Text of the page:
No, the real deal issues with “The Nut Job” include the appalling lack of anything resembling comedy or ambition. Oh, there are jokes where people fart, and jokes where people are thrown into windows at top speed, making their face all flat, but there is no real inspiration to any of it, and the scenarios I’ve presented happen again and again, with no awareness that multiplying a non-joke doesn’t lead to a laugh.
There are also logic problems, and these aren’t nitpicky, because they defy the logic of the film’s own reality. For instance, of course we have to accept talking animals and guys that use nut carts as bank robbing cover, that’s the film’s inherent stability, but what about the fact that a giant tree burns down in the middle of the park and no human notices? “The Nut Job” establishes that the police exist, because they pester the robbers upon occasion, and we know people exist in this world, because, you know, banks and robbing. But no one walks through the park, and no one is at all concerned with a giant tree burning down smack dab in the middle of everything. At some point the song, “Gangnam Style” is introduced, apropos of nothing at all, and squirrels will be electrocuted with no consequences, and shot at to no effect. A man will be able to hear a dog whistle.
There is also the not so troublesome aspect of foreshadowing major moves within the film, although we’d need a new word, something stronger even than telegraphing, a word that would encapsulate the filmmakers here basically holding up a sign to any audience saying, “Do you think this might come up again?” Surly the squirrel looks out for himself. Might this come up again? Raccoon banishes Surly without a trial, could Raccoon the raccoon not be all that benign a ruler? Andie (Katherine Heigl) thinks Surly has so much more potential than he’s showing, and that he could be a huge help to the park food storage crew, though strangely enough Surly decides to move to Hollywood and become a dancer. Additionally, Surly is awful, simply awful, and that’s another issue with “The Nut Job”: you hate this guy with the passion of a thousand suns. He’s mean to his friends and co-conspirators alike, he’s the sort of squirrel you’d never allow to marry your son or daughter. I’d level the advice just to avoid all adjective-named rodents with a negative connotation, but for all I know there’s a pretty good dude out there going by the name of “churlish”. You never can tell.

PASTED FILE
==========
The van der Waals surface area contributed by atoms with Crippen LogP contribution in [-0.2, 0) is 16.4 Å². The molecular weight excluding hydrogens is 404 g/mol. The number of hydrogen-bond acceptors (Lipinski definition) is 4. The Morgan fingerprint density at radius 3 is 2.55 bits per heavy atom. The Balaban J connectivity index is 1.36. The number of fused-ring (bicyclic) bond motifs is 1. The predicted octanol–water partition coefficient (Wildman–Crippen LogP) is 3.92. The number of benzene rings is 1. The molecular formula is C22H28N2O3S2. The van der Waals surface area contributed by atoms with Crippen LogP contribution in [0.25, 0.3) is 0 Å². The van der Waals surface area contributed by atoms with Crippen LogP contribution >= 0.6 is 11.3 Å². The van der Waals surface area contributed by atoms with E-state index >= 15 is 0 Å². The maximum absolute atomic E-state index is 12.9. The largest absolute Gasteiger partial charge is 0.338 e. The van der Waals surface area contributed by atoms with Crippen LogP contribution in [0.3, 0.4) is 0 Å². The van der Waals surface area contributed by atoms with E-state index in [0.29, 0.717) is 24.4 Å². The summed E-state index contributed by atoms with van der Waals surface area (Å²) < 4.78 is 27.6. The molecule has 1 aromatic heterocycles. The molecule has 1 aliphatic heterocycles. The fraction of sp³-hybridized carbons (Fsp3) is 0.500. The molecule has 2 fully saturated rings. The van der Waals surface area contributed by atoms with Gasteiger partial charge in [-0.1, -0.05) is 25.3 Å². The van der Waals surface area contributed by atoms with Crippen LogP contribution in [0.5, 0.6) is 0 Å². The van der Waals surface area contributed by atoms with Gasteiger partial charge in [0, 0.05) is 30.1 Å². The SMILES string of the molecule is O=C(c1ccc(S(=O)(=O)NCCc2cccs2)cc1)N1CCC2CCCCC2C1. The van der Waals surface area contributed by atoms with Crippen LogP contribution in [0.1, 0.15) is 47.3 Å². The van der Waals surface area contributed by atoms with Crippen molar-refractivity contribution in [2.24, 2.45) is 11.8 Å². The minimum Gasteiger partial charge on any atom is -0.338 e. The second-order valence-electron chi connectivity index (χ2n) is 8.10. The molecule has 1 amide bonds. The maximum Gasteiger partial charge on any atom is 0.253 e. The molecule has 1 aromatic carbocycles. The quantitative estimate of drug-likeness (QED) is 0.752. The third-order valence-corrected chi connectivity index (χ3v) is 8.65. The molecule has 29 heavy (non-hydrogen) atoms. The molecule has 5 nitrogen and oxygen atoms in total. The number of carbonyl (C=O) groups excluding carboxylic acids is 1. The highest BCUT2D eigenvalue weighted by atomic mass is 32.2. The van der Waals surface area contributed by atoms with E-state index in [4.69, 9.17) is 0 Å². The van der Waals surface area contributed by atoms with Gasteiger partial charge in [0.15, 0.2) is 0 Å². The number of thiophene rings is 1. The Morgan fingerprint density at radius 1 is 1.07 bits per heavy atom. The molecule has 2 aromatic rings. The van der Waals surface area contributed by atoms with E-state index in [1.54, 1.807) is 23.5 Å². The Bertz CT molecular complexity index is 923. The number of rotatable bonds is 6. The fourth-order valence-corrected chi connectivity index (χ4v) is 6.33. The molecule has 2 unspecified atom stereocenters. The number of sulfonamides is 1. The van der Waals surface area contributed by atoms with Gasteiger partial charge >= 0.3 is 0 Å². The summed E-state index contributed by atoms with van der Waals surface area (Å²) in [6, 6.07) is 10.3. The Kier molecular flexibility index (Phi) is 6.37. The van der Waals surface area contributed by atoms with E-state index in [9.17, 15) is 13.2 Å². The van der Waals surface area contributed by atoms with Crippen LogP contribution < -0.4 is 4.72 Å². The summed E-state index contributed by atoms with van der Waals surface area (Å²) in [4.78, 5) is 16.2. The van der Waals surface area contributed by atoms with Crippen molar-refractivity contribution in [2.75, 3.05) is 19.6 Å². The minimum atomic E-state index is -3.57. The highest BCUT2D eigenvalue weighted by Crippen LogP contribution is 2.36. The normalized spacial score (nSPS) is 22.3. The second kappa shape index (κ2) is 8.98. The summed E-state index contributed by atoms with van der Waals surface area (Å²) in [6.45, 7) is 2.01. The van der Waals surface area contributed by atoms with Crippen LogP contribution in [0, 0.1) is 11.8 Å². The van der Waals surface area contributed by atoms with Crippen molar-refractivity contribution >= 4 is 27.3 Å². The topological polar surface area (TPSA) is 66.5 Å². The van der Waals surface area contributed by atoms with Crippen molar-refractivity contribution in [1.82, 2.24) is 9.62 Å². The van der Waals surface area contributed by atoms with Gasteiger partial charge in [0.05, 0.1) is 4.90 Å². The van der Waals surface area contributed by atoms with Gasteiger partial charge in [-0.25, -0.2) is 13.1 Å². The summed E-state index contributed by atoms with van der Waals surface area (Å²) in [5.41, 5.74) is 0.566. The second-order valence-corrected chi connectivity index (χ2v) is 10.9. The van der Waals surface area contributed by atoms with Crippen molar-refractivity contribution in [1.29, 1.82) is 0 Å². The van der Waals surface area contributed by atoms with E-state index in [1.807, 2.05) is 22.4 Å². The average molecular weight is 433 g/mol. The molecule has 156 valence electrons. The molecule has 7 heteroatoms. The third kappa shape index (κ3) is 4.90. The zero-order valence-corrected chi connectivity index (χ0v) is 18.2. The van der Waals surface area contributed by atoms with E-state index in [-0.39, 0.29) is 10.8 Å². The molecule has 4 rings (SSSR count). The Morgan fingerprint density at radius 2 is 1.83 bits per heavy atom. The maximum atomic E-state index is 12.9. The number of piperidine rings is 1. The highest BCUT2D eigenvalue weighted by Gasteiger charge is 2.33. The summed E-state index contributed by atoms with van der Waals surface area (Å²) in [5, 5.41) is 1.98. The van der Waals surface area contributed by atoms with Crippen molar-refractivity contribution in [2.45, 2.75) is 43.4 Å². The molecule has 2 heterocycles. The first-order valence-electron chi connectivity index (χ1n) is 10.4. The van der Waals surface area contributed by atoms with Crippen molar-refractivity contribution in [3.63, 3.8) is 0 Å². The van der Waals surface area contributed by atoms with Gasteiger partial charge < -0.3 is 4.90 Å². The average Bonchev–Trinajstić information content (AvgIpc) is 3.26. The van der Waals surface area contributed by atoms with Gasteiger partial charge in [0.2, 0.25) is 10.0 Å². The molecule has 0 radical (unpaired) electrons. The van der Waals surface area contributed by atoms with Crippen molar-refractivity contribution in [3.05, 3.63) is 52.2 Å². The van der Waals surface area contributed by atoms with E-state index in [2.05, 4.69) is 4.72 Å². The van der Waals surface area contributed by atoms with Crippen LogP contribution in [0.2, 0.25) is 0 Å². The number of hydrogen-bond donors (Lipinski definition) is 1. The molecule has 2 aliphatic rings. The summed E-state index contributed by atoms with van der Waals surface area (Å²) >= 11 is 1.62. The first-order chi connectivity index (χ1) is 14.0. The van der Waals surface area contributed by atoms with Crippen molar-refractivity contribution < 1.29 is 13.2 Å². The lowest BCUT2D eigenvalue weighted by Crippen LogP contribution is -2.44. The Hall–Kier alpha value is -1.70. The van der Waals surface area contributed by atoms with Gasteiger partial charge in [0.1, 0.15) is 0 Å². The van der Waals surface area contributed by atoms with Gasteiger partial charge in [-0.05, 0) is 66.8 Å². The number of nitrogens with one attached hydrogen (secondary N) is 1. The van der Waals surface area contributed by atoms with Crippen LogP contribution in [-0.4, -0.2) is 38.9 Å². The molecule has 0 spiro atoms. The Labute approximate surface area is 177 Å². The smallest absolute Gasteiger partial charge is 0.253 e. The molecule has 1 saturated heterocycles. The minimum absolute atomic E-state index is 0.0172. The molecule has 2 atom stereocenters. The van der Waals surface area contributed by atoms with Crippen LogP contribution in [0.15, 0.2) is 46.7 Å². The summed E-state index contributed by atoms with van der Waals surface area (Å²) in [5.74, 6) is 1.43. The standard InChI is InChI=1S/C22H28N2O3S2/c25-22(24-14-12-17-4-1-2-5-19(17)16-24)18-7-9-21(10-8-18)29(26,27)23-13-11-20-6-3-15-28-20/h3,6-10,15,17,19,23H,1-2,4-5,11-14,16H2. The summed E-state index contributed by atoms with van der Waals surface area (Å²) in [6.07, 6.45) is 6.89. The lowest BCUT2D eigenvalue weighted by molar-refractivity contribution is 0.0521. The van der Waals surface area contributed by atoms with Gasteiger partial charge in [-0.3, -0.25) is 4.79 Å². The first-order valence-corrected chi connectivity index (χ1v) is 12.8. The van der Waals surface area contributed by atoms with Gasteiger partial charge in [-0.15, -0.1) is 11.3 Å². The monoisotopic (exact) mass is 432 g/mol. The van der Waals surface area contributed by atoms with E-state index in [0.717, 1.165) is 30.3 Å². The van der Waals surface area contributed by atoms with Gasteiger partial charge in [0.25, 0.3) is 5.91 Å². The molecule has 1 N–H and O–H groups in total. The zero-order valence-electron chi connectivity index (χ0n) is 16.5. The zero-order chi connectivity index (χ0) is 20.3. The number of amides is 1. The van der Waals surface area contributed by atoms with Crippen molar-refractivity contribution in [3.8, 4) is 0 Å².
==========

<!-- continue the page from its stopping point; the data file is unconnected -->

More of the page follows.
Overall, “The Nut Job” is precisely the sort of movie that’s released in the sleepy days of January, buried among the award-chasers and slow wintery weekends. It’s a miserable time at the movies, and if you choose to go you’ll feel as though you’re lost at sea, with no help of rescue, only 15 minutes in. Boring, poorly thought out, and simple to the point of being the cinematic equivalent of a zero note opera, “The Nut Job” is a children’s movie you’d have to be a little crazy to enjoy.. See? There. I’ve now tried harder than “The Nut Job”.
SCORE: 1.1 / 10
Laremy wrote the book on film criticism and always gets a little happy when he hears winter is coming.
Categories: ReviewsTags: CG Animation, Katherine heigl, Laremy legel, Review, The Nut Job, Will arnett